Here is an uncontroversial claim: there are a lot of selfish people out there. It does not matter whether you live in a remote village, a monastery, or a tribe of hunter-gatherers; you will invariably find people acting in ways that promote their own welfare and giving little attention to how this affects others. Selfishness is indeed so widespread that some influential philosophers from the Western tradition thought that humans are predominantly egoistic, or even egoistic all the time. Consider this quote from the 17th-century philosopher Thomas Hobbes (which probably made his friends think twice before inviting him to a party): “of all voluntary acts, the object is to every man his own good”.
While the idea of human nature as markedly selfish echoes throughout the history of philosophy in the works of those like Mandeville, Bentham, and Nietzsche, the theme of selfishness also resonates throughout the sciences. The view of humans as self-interested agents using their rationality predominantly (or exclusively) to promote their own welfare is often an implicit assumption in economics and psychology. An interesting study even suggests that students of economics are more likely to behave in selfish ways, presumably due to exposure to the self-interested models common in this discipline. In evolutionary theory, the picture of nature as a hostile place inhabited by selfish creatures was popularized by authors like T. H. Huxley, known as Darwin’s Bulldog. You open your window in the morning and you might see joyful birds singing or people sharing a casual conversation, but if you are Huxley, what you see out there is a “gladiator’s show”, in which “creatures are fairly well treated, and set to fight—whereby the strongest, the swiftest, and the cunningest live to fight another day”.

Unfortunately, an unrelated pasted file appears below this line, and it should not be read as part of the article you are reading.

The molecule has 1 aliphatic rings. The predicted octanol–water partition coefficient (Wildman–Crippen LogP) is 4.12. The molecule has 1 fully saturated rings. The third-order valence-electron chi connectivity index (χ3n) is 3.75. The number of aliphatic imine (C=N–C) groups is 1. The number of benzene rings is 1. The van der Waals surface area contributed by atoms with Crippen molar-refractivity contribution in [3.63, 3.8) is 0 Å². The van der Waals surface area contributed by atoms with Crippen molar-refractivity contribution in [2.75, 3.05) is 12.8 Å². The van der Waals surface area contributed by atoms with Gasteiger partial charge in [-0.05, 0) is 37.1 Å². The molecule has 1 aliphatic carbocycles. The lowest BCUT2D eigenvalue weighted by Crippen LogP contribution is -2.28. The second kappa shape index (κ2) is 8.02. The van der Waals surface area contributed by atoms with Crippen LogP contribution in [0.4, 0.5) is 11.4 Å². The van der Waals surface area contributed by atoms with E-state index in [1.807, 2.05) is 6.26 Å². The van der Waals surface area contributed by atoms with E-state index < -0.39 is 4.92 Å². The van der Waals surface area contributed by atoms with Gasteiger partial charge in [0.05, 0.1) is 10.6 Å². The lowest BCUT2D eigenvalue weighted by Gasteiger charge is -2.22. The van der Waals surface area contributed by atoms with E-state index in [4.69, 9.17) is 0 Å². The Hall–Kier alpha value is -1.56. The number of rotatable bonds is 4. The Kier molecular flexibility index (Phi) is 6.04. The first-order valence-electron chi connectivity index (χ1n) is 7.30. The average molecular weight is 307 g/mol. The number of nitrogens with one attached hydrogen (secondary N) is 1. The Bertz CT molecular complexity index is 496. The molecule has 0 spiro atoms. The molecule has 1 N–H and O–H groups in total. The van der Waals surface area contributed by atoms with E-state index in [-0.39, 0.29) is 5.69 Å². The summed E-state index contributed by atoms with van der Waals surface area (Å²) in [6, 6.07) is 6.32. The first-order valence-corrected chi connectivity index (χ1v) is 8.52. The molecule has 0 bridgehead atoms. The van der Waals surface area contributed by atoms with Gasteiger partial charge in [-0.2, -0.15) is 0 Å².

Perhaps altruistic motivation is a mirage, an illusion that we perceive only because our mental eye is not always sharp enough to capture the egoistic motives hiding beneath the surface. However, you might read Hobbes’s quote above and wish you could tag him in a Twitter post about someone who donated a kidney to a stranger, or perhaps email him a copy of Oliner and Oliner’s (1988) book about the rescuers in WW2, who risked their lives to save the lives of persecuted minorities. But since Hobbes doesn’t have a Twitter account or an email address, I will play the egoist’s advocate and say why there might be some initial plausibility to the selfish hypothesis. But before that, I should clarify some of the elements of this debate.